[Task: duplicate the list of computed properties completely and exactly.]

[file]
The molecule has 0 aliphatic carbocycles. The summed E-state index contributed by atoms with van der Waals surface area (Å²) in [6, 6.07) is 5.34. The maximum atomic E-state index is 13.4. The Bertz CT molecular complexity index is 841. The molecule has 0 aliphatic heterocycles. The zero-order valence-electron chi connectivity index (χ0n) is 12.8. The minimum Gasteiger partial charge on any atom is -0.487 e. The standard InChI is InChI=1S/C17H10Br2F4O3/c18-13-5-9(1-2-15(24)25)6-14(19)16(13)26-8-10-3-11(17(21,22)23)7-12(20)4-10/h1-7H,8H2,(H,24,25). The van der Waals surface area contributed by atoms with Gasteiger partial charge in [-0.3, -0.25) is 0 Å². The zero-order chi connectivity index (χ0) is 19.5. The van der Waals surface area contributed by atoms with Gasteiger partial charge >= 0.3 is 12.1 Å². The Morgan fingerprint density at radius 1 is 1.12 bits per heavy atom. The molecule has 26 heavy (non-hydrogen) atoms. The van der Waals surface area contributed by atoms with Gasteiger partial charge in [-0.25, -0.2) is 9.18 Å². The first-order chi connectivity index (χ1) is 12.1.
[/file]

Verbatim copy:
The molecule has 0 aliphatic carbocycles. The summed E-state index contributed by atoms with van der Waals surface area (Å²) in [6, 6.07) is 5.34. The maximum atomic E-state index is 13.4. The Bertz CT molecular complexity index is 841. The molecule has 0 aliphatic heterocycles. The zero-order valence-electron chi connectivity index (χ0n) is 12.8. The minimum Gasteiger partial charge on any atom is -0.487 e. The standard InChI is InChI=1S/C17H10Br2F4O3/c18-13-5-9(1-2-15(24)25)6-14(19)16(13)26-8-10-3-11(17(21,22)23)7-12(20)4-10/h1-7H,8H2,(H,24,25). The van der Waals surface area contributed by atoms with Gasteiger partial charge in [-0.3, -0.25) is 0 Å². The zero-order chi connectivity index (χ0) is 19.5. The van der Waals surface area contributed by atoms with Gasteiger partial charge >= 0.3 is 12.1 Å². The Morgan fingerprint density at radius 1 is 1.12 bits per heavy atom. The molecule has 26 heavy (non-hydrogen) atoms. The van der Waals surface area contributed by atoms with Gasteiger partial charge in [-0.25, -0.2) is 9.18 Å². The first-order chi connectivity index (χ1) is 12.1.